Trying to avoid a strike in Brazil, Volkswagen AG is offering some 2,000 workers threatened with layoffs two years’ salary to voluntarily leave their jobs, Dow Jones reported.

Workers, who are fighting Volkswagen’s plan to dissolve a total of nearly 4, 000 jobs at its Taubate and Sao Bernardo do Campo plants near Sao Paulo, will vote on the offer on Friday, the report said.

Noting that the average monthly salary of a Volkswagen worker in Brazil is 1,200 reals (about $US400), Dow Jones said Volkswagen is offering to pay up to 1,923 workers 20 months’ salary plus 40% of their salaries for each year worked for the company.

Volkswagen also offered the workers, who were supposed to leave their jobs on Wednesday, the option of taking a month paid leave until November 11 to consider entering a transition programme that would help them find work somewhere else, the report added.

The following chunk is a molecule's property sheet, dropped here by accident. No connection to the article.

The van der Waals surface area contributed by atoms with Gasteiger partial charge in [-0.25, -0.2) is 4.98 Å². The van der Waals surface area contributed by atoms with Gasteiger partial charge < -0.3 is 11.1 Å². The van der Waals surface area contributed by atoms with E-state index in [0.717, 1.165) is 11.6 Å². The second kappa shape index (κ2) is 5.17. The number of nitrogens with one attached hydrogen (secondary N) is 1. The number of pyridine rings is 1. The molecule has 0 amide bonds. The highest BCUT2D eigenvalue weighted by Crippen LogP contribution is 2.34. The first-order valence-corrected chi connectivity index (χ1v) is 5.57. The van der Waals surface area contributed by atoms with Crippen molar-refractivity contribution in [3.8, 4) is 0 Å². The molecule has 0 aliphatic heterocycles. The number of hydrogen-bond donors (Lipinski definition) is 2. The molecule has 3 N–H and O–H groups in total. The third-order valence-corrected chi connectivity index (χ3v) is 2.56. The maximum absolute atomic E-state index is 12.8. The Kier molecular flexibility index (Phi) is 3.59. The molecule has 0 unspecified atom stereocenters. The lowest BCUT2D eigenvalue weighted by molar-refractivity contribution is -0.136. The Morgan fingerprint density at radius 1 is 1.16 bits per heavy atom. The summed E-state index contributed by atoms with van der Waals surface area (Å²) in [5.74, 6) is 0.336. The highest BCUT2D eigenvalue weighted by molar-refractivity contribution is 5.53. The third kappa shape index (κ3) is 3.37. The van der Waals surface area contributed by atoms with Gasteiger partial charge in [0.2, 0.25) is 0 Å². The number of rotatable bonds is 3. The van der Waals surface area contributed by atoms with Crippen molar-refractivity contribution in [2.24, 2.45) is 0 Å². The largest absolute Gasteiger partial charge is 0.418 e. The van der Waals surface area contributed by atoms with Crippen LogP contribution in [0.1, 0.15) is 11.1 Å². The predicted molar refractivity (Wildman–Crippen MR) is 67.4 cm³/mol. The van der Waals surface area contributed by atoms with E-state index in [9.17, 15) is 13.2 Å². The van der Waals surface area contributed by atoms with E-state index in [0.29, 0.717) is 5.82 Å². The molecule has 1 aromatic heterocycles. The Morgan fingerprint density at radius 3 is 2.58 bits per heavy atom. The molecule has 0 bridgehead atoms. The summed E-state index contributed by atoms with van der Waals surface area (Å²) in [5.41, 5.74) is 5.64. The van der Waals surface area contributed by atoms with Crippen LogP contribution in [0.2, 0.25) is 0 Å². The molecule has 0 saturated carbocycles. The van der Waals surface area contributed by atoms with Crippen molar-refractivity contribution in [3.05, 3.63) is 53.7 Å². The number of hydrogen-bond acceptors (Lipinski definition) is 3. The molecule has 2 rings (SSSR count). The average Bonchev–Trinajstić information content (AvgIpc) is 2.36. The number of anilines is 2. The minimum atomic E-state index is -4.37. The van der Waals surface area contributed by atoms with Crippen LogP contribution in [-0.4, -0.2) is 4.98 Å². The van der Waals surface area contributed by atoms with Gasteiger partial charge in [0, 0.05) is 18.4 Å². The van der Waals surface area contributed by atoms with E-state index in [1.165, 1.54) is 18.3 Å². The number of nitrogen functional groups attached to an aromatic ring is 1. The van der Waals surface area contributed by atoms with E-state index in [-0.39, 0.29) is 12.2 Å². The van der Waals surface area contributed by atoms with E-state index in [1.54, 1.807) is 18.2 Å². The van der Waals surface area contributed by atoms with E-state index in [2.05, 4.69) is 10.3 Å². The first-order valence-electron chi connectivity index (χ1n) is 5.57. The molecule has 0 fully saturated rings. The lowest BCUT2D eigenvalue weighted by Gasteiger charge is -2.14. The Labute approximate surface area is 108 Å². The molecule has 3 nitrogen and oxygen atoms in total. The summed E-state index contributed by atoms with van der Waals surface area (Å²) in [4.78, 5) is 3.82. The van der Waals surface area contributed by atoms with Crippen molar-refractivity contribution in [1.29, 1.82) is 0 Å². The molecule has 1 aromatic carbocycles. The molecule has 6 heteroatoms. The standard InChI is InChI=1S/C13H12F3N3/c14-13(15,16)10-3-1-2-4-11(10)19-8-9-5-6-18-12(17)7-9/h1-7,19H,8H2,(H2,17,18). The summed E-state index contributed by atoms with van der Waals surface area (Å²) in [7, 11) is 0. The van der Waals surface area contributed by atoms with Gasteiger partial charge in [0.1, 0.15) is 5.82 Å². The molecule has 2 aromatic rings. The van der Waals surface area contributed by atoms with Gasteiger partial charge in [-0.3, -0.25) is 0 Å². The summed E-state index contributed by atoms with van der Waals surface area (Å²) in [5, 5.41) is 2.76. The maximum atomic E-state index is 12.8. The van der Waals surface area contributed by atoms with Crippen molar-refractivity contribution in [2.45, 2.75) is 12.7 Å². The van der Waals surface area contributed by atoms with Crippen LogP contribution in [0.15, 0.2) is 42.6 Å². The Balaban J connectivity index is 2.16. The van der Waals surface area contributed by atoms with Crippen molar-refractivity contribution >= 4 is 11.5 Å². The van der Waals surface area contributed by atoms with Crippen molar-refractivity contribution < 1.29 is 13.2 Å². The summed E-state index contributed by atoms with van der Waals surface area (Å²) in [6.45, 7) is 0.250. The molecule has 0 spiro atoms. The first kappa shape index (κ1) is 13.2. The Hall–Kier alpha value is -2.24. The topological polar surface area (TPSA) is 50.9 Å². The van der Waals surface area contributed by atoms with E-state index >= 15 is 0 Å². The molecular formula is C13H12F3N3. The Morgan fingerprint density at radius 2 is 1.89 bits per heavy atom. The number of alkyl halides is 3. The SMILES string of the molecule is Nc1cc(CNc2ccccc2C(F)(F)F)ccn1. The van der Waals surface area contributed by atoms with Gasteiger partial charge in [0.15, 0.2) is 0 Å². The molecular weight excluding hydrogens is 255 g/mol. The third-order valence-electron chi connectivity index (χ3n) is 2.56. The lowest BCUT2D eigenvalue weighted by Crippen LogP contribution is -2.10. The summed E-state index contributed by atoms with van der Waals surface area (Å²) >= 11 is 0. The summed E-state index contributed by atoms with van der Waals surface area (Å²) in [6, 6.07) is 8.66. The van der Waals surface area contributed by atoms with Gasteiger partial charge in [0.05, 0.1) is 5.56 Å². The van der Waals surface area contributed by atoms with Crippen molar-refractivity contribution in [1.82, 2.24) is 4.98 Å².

Dow Jones noted that the German car maker, one of the top three in Brazil’s $US20 billion-a-year automotive sector, announced in August that it would trim local payrolls by 16% by moving 3,933 workers into transition programmes. Technically, the workers would stay on the payroll until current labour contracts expire, in February 2004 at Taubate, and in November 2006 at Sao Bernardo do Campo, the news agency added.

Dow Jones added that the job cuts were postponed from September 1, because of resistance from the powerful metalworkers union that represents VW workers, and that Wednesday’s compromise offer is the latest move in VW’s struggle to trim payrolls and avoid a strike.

Volkswagen’s plants in Brazil are operating at little more than half capacity after a long-running slump in car sales worsened this year, Dow Jones said.